Players regret Bowden might lose wins

TALLAHASSEE, Fla. -- Two Florida State football players connected to a cheating scandal say they regret their actions could cost coach Bobby Bowden as many as 14 victories, the Orlando Sentinel reported.

The two seniors, defensive tackle Budd Thacker and linebacker Dekoda Watson, said they're sorry that their actions might lead to NCAA discipline and the tarnishing of Bowden's legacy, according to the report.

"I know personally and for the guys that were involved with it, we're sincerely sorry about what happened," Watson said, according to the Sentinel. "And, I mean, that's all I can do. If I could turn back the hands of time, which anybody would say, I would."

"There was a time when I was depressed," Watson said, according to the report. "But all things happen for a reason. And now as far as Coach Bowden, I personally feel like he worked hard for [his legacy] and brought Florida State around ... they can't knock that he's still a legend.

"They can't knock that he did win all of those games, fair and square."

Bowden said "there might have been some" of his players who apologized directly to him for cheating, according to the report. But he also said the 25 players involved "have paid the price."

"It's not like they all came in here and apologized, no, and I don't expect them to," Bowden said, the Sentinel reported.

Florida State is appealing the NCAA's decision to strip Bowden of wins as part of its punishment for academic fraud that involved a total of 61 athletes, who allegedly cheated on an online music course exam. The NCAA placed Florida State on four years' probation, cut 19 athletic scholarships and ordered the school to vacate victories by 10 teams whose student-athletes were involved.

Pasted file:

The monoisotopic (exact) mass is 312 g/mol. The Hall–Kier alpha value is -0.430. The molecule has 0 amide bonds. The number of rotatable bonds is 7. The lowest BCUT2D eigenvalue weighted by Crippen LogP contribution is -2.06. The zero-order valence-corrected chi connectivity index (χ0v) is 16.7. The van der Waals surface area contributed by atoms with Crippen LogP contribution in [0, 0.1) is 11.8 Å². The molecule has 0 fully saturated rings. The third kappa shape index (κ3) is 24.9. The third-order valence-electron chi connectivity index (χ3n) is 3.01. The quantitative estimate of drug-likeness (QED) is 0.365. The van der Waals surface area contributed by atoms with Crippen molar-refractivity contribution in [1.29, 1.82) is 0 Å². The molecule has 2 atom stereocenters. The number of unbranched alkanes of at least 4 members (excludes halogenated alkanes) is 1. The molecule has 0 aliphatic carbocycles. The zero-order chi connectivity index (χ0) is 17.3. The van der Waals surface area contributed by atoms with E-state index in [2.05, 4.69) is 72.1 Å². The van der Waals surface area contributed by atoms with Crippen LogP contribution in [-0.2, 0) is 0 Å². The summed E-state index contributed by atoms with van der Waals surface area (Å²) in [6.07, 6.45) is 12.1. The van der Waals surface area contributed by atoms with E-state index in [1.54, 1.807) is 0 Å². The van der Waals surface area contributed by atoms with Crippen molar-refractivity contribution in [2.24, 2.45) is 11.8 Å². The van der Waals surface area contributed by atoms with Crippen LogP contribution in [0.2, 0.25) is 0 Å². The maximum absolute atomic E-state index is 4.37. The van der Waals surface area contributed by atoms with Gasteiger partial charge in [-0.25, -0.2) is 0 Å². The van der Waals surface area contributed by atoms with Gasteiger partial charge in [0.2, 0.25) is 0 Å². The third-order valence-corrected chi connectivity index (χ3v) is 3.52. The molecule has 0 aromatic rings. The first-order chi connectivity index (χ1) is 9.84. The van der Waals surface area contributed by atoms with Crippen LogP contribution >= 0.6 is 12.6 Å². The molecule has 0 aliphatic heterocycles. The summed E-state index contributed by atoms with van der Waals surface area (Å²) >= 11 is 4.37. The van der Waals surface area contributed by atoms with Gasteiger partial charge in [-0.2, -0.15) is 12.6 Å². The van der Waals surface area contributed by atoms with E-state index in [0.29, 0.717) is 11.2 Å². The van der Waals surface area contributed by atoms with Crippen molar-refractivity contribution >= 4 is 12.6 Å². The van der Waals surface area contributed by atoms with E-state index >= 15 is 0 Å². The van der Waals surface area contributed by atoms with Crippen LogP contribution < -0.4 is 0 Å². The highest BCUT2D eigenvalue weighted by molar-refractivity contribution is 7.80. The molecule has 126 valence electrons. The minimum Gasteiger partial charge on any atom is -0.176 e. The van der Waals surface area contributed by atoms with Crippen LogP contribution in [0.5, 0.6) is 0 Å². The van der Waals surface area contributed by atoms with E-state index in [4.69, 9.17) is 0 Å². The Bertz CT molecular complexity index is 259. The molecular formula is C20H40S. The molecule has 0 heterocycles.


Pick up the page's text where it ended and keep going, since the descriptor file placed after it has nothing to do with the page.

Bowden currently has 382 career wins, one fewer than Penn State's Joe Paterno. Being stripped of as many as 14 of those wins would make it difficult for Bowden, 79, to catch or pass Paterno for the all-time major college mark.

"It's horrible, man," Thacker said of the potential impact on Bowden, according to the Sentinel. "It's a bad thing. I feel sorry for Coach Bowden [but] I think he'll be all right in the end."

The NCAA found no evidence that Bowden and other Florida State coaches played a role in the scandal or knew that cheating was occurring. Bowden has pointed that out in supporting the appeal, saying it's unfair to take wins from coaches who didn't know what was going on.

"I'm just concerned about our track team, which won two national championships. I'm just concerned about that and other coaches that won games," Bowden said Thursday, according to the Sentinel. "I heard commentators saying, 'They deserve it. They deserve it.' Why do we deserve it? I mean, why do our coaches deserve it? We didn't know anything about it."